4900 Colours (2007) is composed of 196 panels, each of which consists of 25 squares. Each individual spray-painted enamel square measures 9.7 x 9.7 cm and each panel of 25 squares is supported by Alu-Dibond.
The panels can be arranged in 11 core configurations (each using all 196 panels), ranging from multiple smaller grid combinations of various sizes to just one large-scale work. The 11 variations are presented on this and the following pages.
The order of the coloured squares is based on chance, having been generated randomly by a computer programme. The 11 configurations were selected by Richter and there is no hierarchy among them.
Richter started work on grid paintings as early as 1966, when he reproduced industrial colour charts as used by paint manufacturers. In 1971 the element of chance was introduced into his compositions, with the distribution of colours randomly decided, although there remained a white grid between the colour fields.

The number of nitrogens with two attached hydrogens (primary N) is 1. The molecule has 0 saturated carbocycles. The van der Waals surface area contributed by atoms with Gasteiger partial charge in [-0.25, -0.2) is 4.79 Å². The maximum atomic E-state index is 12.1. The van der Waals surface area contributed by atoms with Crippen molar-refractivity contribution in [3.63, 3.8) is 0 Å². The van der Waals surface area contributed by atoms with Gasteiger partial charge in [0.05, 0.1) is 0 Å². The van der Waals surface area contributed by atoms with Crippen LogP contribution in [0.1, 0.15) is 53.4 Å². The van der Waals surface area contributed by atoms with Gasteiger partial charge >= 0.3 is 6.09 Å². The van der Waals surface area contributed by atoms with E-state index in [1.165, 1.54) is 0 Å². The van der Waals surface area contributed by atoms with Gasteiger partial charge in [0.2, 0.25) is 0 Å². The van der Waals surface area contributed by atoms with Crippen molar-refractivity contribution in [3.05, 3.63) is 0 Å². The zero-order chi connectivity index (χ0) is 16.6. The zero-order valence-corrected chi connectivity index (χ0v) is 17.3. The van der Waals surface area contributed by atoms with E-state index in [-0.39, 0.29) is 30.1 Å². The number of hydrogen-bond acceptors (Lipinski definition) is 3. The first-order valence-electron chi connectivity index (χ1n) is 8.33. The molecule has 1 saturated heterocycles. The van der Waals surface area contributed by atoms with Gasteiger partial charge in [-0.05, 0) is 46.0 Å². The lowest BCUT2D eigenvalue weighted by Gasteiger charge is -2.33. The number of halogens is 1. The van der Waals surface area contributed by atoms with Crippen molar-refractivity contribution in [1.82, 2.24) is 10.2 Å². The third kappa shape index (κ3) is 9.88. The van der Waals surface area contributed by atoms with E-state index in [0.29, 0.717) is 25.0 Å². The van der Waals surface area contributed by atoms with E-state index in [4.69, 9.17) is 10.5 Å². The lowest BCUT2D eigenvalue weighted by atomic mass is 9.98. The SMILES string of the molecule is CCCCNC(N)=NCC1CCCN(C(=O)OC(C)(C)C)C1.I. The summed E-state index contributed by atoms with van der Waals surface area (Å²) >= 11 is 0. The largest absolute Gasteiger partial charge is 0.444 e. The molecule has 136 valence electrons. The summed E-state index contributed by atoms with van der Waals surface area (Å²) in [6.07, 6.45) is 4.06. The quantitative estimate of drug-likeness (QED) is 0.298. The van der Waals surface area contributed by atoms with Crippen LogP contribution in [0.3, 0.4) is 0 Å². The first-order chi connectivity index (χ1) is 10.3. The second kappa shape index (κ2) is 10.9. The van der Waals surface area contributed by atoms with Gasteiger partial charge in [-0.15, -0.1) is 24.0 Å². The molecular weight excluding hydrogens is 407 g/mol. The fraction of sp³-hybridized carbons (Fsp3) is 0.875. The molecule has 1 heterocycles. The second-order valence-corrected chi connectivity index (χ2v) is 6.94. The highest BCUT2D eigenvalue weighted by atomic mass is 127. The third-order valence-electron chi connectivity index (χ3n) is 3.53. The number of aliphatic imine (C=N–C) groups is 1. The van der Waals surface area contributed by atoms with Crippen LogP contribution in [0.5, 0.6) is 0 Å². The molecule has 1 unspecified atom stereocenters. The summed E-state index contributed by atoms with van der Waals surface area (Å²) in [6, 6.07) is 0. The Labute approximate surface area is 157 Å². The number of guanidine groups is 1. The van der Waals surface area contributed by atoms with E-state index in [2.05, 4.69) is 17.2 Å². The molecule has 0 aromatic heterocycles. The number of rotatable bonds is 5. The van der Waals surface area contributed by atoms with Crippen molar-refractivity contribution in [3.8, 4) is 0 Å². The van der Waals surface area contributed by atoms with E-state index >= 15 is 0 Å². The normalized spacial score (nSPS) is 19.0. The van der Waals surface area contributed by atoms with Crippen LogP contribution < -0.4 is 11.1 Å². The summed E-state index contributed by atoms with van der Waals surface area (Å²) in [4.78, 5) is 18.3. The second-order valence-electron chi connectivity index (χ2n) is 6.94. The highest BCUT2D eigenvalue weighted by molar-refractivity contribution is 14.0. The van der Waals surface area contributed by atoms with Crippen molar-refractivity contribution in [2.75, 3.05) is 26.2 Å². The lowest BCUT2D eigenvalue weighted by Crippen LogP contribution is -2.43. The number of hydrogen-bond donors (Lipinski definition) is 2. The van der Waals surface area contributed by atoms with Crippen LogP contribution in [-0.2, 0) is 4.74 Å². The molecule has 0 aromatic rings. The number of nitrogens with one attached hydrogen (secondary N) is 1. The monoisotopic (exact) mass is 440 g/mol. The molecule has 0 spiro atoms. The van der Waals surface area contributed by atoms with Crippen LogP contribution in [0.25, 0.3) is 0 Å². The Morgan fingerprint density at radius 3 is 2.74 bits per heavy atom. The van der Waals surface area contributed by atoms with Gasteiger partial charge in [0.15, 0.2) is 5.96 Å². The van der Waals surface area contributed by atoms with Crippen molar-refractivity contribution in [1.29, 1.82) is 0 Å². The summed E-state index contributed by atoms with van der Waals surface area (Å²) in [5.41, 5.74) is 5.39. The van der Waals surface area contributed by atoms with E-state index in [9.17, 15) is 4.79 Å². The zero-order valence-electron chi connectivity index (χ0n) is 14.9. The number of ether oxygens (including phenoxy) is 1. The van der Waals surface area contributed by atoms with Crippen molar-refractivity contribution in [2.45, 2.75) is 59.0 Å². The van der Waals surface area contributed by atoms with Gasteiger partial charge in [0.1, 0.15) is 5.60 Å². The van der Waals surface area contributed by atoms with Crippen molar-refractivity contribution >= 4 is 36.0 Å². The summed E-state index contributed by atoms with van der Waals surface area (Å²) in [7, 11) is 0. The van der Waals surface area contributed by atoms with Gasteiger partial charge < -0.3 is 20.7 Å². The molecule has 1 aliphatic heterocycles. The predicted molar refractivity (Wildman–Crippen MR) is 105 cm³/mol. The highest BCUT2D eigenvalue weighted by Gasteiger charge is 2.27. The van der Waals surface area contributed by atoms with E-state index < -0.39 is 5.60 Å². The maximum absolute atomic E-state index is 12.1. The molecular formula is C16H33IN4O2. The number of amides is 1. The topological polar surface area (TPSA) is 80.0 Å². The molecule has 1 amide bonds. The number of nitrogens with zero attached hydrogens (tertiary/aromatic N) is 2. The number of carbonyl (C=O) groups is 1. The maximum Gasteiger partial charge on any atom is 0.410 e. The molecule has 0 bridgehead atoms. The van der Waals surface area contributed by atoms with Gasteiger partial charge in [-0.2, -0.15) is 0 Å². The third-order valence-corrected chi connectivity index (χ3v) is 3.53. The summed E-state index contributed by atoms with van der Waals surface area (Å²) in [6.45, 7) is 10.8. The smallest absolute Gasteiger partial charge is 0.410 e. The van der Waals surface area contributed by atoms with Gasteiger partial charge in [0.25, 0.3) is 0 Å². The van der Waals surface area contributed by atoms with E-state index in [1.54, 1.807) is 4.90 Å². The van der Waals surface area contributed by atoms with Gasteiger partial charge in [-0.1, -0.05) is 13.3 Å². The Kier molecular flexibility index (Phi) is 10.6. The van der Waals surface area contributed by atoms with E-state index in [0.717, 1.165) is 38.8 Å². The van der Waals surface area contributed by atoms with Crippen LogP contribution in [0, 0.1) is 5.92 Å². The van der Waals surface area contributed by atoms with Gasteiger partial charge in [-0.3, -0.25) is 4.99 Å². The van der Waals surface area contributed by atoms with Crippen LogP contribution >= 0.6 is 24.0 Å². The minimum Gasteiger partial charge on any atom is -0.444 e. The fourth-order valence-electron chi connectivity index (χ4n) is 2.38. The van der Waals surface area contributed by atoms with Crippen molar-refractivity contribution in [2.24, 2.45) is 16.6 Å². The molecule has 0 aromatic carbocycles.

Grids comprising a variety of numbers of squares were produced at this time, from 4 Colours (Catalogue Raisonné: 353-1, 1974) to series of works using 1024 and 1025 squares (also 1974) and even as many as 4096 squares in 4096 Colours (CR: 359, 1974). It was in this same year, 1974, that Richter first removed the grid in favour of direct contact between the colours. After an interval of 33 years, Richter returned to grid paintings in 2007.
4900 Colours and the earlier grid paintings have certain formal similarities with Richter’s Cathedral Window (CR: 900), which he designed for the south transept of Cologne Cathedral. The work, which consists of approximately 11,500 squares of glass in 72 colours, was unveiled in 2007. Some of the brightly coloured square panes were arranged randomly, while others were selected in response to the architectural context